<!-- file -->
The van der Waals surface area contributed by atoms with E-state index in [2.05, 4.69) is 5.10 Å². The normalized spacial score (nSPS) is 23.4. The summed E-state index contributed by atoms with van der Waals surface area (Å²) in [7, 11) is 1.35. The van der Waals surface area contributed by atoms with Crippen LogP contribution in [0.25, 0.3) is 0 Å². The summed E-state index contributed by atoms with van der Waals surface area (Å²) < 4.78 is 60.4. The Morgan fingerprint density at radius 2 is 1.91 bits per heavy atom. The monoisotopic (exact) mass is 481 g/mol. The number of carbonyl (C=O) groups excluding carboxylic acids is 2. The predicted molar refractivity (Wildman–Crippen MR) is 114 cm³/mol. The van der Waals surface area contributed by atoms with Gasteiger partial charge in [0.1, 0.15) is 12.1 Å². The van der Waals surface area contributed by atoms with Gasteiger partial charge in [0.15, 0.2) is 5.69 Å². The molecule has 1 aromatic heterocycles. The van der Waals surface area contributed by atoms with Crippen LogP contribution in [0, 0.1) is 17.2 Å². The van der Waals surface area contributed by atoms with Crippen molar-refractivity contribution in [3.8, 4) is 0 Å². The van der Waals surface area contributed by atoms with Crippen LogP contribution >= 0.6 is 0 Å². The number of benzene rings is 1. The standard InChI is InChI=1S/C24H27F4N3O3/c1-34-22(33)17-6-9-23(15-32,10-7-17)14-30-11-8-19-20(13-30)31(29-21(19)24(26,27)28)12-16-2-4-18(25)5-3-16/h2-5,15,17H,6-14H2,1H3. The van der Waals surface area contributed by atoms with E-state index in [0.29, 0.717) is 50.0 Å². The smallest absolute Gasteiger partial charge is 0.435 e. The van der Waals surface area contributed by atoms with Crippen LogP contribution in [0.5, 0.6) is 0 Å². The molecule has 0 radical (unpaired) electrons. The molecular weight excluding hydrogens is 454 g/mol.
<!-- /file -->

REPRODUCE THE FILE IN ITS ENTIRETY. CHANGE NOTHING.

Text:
The van der Waals surface area contributed by atoms with E-state index in [2.05, 4.69) is 5.10 Å². The normalized spacial score (nSPS) is 23.4. The summed E-state index contributed by atoms with van der Waals surface area (Å²) in [7, 11) is 1.35. The van der Waals surface area contributed by atoms with Crippen LogP contribution in [0.25, 0.3) is 0 Å². The summed E-state index contributed by atoms with van der Waals surface area (Å²) < 4.78 is 60.4. The Morgan fingerprint density at radius 2 is 1.91 bits per heavy atom. The monoisotopic (exact) mass is 481 g/mol. The number of carbonyl (C=O) groups excluding carboxylic acids is 2. The predicted molar refractivity (Wildman–Crippen MR) is 114 cm³/mol. The van der Waals surface area contributed by atoms with Gasteiger partial charge in [0.1, 0.15) is 12.1 Å². The van der Waals surface area contributed by atoms with Gasteiger partial charge in [0.15, 0.2) is 5.69 Å². The molecule has 1 aromatic heterocycles. The van der Waals surface area contributed by atoms with Crippen LogP contribution in [0, 0.1) is 17.2 Å². The van der Waals surface area contributed by atoms with Crippen molar-refractivity contribution in [3.8, 4) is 0 Å². The van der Waals surface area contributed by atoms with Crippen LogP contribution >= 0.6 is 0 Å². The number of benzene rings is 1. The standard InChI is InChI=1S/C24H27F4N3O3/c1-34-22(33)17-6-9-23(15-32,10-7-17)14-30-11-8-19-20(13-30)31(29-21(19)24(26,27)28)12-16-2-4-18(25)5-3-16/h2-5,15,17H,6-14H2,1H3. The van der Waals surface area contributed by atoms with E-state index in [0.29, 0.717) is 50.0 Å². The smallest absolute Gasteiger partial charge is 0.435 e. The van der Waals surface area contributed by atoms with Crippen LogP contribution in [0.5, 0.6) is 0 Å². The molecule has 0 radical (unpaired) electrons. The molecular weight excluding hydrogens is 454 g/mol.